Chart 1. Class Identification of Employed Persons Aged 25 and Older, by Family Income

Source: General Social Survey.

Chart 1 shows the results of one of the most detailed studies ever done in the United States on class perceptions, where people were asked to which social class they belonged—upper, middle, working, or lower class (this last one referring to the “unskilled” working class). The chart shows how the overwhelming majority of families earning below the median family income ($62,000) defined themselves as belonging to the working class. In this study, people were asked how they felt about many subjects, from culture and music to their perceptions about what the government should do. And it appears clearly that each class, besides being aware of the class they belong to, has different views. Social class has an impact on people’s answers to a question about taxing the rich: answers vary greatly depending on the social class of the respondent. When asked if taxes for the rich should be increased, upper-class people said no, whereas the response was much more positive among the working class. The same occurred with several other questions regarding the government’s role in redistributing income and related issues.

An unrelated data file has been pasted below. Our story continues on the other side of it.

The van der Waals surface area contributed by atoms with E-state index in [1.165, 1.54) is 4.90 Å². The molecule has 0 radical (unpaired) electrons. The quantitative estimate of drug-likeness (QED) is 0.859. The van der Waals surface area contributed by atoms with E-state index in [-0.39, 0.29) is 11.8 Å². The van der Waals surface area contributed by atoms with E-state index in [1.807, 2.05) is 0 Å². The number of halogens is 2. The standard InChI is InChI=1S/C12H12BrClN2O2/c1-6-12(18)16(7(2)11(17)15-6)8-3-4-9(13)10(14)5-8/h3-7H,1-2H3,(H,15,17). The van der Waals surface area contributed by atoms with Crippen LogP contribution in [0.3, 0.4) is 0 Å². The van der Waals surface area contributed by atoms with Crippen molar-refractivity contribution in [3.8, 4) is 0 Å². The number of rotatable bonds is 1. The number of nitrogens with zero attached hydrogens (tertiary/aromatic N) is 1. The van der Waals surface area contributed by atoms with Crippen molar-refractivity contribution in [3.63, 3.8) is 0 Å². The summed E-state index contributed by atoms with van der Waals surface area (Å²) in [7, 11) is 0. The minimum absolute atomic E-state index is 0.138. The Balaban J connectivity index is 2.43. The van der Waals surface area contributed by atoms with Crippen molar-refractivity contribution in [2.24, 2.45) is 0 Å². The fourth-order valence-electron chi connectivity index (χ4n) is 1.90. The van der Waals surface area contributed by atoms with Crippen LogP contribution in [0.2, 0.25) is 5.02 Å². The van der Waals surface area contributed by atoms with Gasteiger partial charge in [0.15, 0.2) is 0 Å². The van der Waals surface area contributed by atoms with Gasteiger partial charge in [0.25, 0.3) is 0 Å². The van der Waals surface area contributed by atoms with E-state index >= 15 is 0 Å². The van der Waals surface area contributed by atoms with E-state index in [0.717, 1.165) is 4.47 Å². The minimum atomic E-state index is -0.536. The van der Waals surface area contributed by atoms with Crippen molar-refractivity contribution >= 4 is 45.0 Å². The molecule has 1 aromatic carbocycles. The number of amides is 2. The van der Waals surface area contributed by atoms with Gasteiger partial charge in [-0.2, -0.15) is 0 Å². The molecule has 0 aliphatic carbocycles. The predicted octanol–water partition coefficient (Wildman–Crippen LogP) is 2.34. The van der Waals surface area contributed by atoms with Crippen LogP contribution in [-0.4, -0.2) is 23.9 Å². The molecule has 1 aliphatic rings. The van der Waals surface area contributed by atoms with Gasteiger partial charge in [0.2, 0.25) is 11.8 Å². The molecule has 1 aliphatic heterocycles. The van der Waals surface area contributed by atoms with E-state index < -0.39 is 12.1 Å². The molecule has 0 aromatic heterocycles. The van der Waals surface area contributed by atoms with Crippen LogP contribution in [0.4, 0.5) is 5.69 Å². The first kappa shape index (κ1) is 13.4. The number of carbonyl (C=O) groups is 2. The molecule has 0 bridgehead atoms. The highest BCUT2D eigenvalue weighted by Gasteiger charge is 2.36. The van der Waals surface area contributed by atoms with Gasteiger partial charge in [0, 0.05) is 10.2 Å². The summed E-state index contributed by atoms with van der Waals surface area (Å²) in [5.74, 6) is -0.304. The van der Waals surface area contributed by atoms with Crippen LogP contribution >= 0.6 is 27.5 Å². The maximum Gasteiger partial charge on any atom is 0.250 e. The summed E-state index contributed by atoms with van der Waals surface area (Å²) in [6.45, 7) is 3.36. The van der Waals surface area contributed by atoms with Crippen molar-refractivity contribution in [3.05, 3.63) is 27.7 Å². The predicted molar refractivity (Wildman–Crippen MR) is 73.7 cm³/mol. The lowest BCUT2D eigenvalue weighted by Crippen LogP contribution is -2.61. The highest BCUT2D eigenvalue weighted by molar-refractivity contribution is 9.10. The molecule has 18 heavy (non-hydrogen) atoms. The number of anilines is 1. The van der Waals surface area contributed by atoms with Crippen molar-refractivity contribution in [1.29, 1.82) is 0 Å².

For the most part, the differences between objective and the subjective class identity are not as large as we may be led to believe. This is similar in Western Europe (I have lived in Spain, Sweden, and Britain, and lecture in many other European countries as well, such as Italy and France, and I can testify that this is indeed the case. I have also lived in the United States for half a century, and believe I know the country very well). Of course, there are many differences, but the populations’ class self-identification is not so dissimilar between the countries on either side of the North Atlantic.